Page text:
OLBERMANN: Back to the price of gas and the profits and this presidential campaign -- if you look at the swing state polls, particularly in the 50/50 figure that you mentioned about, people believe that more drilling will affect, it will lower prices next year, and McCain has gotten a bounce from that belief -- it would seem Obama is not winning one of the battles that might be easiest for him to win. Why not and what should he be doing that he is not doing?
KRUGMAN: Well, you know, I think he`s falling into the kind of mistake that I would tend to make which is saying, "You know, this is silly, this is ridiculous. Nobody is going to believe that and that`s not good enough." And I think he`s got -- look, when I read Obama`s response to the McCain ad about, you know, prices at the pump, Obama`s response was, you know, "This is the same oil politics," which is true, but, you know, he was being dismissive. Obama was being dismissive when he ought to be outraged. He`s got to do some scene, "This is (INAUDIBLE). This guy is insulting your intelligence, he`s really doing bad stuff, and you shouldn`t be taken in by this," not sort of, "Oh, well, you know." I think that Obama is being a little bit too much of a professor, if I can say that.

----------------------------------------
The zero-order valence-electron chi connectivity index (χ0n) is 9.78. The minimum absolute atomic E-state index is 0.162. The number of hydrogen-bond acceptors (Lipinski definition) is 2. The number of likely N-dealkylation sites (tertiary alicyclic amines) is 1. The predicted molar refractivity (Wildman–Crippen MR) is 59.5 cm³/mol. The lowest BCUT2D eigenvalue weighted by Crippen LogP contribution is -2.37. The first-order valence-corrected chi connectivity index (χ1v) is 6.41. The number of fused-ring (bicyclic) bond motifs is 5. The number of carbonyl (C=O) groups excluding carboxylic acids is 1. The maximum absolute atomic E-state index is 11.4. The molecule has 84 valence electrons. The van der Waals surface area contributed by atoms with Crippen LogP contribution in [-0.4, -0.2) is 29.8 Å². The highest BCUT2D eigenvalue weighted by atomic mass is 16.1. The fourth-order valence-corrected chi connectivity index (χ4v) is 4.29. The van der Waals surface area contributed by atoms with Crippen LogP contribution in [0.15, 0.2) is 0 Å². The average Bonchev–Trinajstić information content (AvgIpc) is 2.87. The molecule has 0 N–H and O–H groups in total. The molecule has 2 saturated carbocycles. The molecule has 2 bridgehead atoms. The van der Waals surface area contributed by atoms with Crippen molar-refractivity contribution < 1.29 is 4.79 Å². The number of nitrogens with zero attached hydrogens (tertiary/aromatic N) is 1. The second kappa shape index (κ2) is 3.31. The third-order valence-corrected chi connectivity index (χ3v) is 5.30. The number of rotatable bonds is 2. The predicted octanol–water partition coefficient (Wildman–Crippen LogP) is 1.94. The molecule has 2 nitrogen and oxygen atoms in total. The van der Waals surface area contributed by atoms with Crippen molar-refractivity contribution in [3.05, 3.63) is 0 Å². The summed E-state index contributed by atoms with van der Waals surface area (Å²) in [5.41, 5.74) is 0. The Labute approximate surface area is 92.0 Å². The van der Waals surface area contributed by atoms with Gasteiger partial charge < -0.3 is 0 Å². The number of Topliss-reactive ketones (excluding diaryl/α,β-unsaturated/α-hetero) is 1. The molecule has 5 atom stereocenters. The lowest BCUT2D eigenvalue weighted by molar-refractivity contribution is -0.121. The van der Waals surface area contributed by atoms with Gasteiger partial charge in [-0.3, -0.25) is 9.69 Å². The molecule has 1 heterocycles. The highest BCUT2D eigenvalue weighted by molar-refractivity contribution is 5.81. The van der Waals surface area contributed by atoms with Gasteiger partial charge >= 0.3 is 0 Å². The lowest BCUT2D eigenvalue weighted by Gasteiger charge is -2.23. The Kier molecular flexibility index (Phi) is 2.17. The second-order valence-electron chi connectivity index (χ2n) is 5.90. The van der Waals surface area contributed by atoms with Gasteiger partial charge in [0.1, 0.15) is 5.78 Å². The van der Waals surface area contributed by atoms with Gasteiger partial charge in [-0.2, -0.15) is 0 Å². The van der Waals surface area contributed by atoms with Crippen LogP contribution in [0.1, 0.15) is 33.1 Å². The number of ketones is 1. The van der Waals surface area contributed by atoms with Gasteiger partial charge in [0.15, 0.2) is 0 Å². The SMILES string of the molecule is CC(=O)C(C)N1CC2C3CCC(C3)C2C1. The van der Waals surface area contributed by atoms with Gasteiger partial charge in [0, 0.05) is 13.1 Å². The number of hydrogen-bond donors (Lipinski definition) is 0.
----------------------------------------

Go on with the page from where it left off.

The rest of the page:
OLBERMANN: Well, specify it, walk people through it. Paul Krugman of the "New York Times," always in education, thank you, sir.
KRUGMAN: Thank you.